Migraine Headache Treatment Wilmington NC

This page provides useful content and local businesses that can help with your search for Migraine Headache Treatment. You will find helpful, informative articles about Migraine Headache Treatment, including "The Big Squeeze". You will also find local businesses that provide the products or services that you are looking for. Please scroll down to find the local resources in Wilmington, NC that will answer all of your questions about Migraine Headache Treatment.

New Hanover Regional Med Ctr
(910) 343-7000
2131 South 17th Street
Wilmington, NC
specialty
General medical surgical
Hospital Type
Government, Nonfederal
Hospital System
New Hanover Health Network

Data Provided by:
J Arthur Dosher Mem Hospital
(910) 457-3800
924 Howe Street
Southport, NC
specialty
General medical surgical
Hospital Type
Nongovernment, Not-for-profit

Data Provided by:
Wilmington Treatment Center
(910) 762-2727
2520 Troy Drive
Wilmington, NC
Medicare Number
340168
Bed Count
27

New Hanover Regional Medical Center
(910) 343-7000
2131 S 17th St Box 9000
Wilmington, NC
Specialty
Hospitals

J Arthur Dosher Memorial Hospital
(910) 457-3888
924 Howe St
Southport, NC
Specialty
Hospitals

Wilmington Treatment Center
(910) 762-2727
2520 Troy Drive
Wilmington, NC
specialty
Alcoholism/Other chemical dependancy
Hospital Type
Investor-owned (for profit)

Data Provided by:
New Hanover Regional Med Ctr
(910) 343-7000
2131 South 17th Street
Wilmington, NC
Medicare Number
0
Bed Count
559

Wilmington Treatment Center
(910) 762-2727
2520 Troy Drive
Wilmington, NC
Specialty
Hospitals

J Arthur Dosher Mem Hospital
(910) 457-3800
924 Howe Street
Southport, NC
Medicare Number
340121
Bed Count
100

Onslow Memorial Hospital
(910) 577-2345
317 Western Boulevard
Jacksonville, NC
specialty
General medical surgical
Hospital Type
Government, Nonfederal

Data Provided by:
Data Provided by:

The Big Squeeze

Like a hammer pounding the skull or a vise clamped to the cranium,
a migraine headache can be among the most excruciating and debilitating pains
a person can experience. If you suffer from this malady, here are some
ways to minimize your misery.

By Susan Weiner

October 2006

Cyndy Roseman-Puccio didn’t know what a migraine was until she turned 50. Preparing for a cross-country trip to the east coast from her home in Half Moon Bay, California, Roseman-Puccio awoke one morning with a disquieting headache. Thinking it would quickly subside, she and her husband headed to a local restaurant for breakfast, where Roseman-Puccio spent the entire meal throwing up in the restroom. “It was horrible and I was so nauseous,” she recalls. “It felt like a vise was clamped to the sides of my head and someone was tightening it.” From that point on, migraines became a routine part of her life.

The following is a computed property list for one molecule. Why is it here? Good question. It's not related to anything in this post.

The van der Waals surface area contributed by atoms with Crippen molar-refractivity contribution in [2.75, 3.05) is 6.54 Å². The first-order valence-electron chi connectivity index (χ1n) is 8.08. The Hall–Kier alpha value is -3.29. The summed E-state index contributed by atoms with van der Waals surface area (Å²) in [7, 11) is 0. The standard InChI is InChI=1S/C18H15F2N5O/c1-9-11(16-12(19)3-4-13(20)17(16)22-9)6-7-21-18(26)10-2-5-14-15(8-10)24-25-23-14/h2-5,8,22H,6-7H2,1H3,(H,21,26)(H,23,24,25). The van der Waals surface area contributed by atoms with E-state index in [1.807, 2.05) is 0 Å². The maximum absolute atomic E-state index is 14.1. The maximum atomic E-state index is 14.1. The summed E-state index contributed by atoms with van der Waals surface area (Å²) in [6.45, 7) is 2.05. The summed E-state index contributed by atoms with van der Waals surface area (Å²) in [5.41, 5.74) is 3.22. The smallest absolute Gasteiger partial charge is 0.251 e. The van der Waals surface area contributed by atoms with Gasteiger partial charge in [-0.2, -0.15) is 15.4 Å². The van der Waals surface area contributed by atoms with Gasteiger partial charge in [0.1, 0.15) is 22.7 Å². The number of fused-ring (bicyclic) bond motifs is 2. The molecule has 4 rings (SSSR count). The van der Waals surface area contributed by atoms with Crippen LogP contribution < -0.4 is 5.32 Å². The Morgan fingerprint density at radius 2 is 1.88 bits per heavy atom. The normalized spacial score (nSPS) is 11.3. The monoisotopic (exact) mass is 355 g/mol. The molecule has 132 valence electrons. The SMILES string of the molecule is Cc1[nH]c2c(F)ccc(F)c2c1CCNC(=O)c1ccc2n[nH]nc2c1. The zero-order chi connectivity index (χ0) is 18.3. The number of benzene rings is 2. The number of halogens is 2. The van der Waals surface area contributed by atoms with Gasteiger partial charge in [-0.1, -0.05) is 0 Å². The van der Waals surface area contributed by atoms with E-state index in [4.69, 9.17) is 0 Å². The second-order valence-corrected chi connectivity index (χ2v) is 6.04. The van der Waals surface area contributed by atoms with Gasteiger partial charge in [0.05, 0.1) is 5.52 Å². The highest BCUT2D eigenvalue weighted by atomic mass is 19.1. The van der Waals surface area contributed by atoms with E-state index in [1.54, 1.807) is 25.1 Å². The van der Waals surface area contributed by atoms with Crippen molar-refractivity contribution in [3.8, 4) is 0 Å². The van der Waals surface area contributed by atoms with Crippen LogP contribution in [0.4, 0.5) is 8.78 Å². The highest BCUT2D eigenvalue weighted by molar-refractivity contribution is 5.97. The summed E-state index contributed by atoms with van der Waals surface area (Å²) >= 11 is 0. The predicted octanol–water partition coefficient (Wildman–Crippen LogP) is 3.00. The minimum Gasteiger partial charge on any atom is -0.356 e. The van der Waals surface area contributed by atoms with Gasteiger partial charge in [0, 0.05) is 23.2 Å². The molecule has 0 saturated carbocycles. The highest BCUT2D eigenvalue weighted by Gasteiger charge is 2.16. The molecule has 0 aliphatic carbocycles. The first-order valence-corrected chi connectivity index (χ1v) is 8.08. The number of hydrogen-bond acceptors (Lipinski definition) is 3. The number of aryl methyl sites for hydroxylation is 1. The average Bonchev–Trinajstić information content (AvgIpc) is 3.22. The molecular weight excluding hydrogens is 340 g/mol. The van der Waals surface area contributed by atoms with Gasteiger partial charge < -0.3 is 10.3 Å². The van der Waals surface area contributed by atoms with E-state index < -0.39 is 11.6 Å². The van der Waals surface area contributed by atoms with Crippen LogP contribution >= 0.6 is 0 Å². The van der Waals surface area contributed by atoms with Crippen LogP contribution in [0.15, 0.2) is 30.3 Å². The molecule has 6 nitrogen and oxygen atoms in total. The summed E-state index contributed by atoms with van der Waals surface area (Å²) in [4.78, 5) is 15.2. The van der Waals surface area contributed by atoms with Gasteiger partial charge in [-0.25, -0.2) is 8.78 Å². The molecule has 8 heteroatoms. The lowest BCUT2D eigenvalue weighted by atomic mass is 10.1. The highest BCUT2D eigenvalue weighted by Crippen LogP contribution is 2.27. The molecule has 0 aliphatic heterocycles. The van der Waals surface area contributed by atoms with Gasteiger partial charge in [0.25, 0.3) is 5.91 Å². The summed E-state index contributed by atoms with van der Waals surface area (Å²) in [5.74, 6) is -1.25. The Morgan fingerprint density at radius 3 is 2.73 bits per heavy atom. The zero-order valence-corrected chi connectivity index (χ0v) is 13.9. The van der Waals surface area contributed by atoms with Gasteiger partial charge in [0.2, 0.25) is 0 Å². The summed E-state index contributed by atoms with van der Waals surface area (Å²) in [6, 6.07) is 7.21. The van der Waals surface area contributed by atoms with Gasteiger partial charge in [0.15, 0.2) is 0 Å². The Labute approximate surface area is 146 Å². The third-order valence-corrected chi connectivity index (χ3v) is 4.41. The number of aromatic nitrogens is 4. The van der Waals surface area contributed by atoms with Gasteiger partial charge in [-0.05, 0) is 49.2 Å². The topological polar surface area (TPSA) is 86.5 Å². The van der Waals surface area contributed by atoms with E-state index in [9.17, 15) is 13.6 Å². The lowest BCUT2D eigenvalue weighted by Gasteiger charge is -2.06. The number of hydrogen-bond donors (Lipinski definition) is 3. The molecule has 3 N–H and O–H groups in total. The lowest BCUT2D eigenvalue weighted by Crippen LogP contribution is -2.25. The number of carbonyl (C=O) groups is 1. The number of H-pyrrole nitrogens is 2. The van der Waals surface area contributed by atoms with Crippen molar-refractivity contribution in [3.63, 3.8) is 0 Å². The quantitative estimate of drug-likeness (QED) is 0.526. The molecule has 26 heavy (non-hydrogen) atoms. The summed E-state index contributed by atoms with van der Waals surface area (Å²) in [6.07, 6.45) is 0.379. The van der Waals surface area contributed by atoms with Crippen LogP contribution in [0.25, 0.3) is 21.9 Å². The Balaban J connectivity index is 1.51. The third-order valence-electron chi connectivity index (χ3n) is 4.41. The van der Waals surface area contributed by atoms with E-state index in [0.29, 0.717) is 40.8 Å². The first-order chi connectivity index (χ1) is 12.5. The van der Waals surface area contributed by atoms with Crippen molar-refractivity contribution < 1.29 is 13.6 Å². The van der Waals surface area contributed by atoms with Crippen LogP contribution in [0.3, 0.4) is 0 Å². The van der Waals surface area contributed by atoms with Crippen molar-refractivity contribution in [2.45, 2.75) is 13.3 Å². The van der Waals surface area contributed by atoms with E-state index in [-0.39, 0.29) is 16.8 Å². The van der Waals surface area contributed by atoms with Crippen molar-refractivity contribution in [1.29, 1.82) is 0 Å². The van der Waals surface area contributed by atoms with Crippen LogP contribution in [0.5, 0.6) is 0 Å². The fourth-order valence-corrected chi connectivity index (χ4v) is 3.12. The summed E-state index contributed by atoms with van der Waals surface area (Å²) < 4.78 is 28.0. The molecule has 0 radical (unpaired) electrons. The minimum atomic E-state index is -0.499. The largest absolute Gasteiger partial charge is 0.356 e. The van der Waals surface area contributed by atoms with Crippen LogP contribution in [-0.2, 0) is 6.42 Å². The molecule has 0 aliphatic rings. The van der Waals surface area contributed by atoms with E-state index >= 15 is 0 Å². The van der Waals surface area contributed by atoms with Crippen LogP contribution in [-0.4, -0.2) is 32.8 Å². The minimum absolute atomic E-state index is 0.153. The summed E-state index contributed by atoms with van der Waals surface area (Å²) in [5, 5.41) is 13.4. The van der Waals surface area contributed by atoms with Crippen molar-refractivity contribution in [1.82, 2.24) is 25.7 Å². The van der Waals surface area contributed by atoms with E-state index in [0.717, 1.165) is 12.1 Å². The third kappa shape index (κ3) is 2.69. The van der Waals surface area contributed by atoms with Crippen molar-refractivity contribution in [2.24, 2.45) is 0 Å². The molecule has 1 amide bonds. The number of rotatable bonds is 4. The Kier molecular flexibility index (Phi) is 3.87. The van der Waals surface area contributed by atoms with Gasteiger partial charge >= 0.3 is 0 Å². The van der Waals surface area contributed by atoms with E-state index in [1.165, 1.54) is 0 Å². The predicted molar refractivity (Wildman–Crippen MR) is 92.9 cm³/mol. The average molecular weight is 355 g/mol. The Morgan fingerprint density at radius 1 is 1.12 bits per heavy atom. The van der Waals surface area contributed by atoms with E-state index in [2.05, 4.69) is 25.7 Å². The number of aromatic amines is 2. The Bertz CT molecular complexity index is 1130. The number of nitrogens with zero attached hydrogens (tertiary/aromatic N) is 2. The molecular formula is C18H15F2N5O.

Roseman-Puccio later learned that her migraines were brought on by menopause and foods that had abruptly become triggers for the intense head pain. “All of a sudden, chocolate and red wine became my worst enemies,” she says before admitting she still indulges in the occasional fudgey treat. “Hey, I’m not going to stop living because of migraines.”

For more than 29.5 million Americans—mostly women—migraine headaches range from painful to downright debilitating. Talk to anyone who suffers from migraines and they describe dealing with the pounding in their heads with words like “excruciating,” “incapacitating” and “unbearable.” Many spend long days in bed and are forced to miss work; the World Health Organization cites migraines as among the most debilitating of ills, costing employers nearly $13 billion a year in lost productivity and another $1 billion in medical care. Many migraine sufferers are also forced to forgo activities and lose time with family and friends. Others are trapped into devouring a never-ending succession of prescription and over-the-counter drugs, which may mask the pain but never get to the root of the cause.

Migraine Madness

If you’ve never experienced a migraine, consider yourself very lucky. The word “migraine” comes from the Greek hemikranion, or pain affecting one side of the head. That definition is mild compared to the reality. Imagine a fierce throbbing in your head that may last up to 72 hours, accompanied by nausea, vomiting and sensitivity to light and sound. Any sort of exertion—even climbing stairs—aggravates the pain. Additional symptoms can include blurred vision, irritability, depression, abdominal cramps, diarrhea and the inability to concentrate. Some people will complain that their hair “hurts” and the pain may become so intense that even wearing glasses or jewelry becomes unbearable.

Migraines can afflict anyone at any age. But women, due to fluctuations in estrogen levels, are three times more likely to suffer from them than men. Adding insult to malady, the National Migraine Association reports that ne...

Click here to read the rest of this article from Energy Times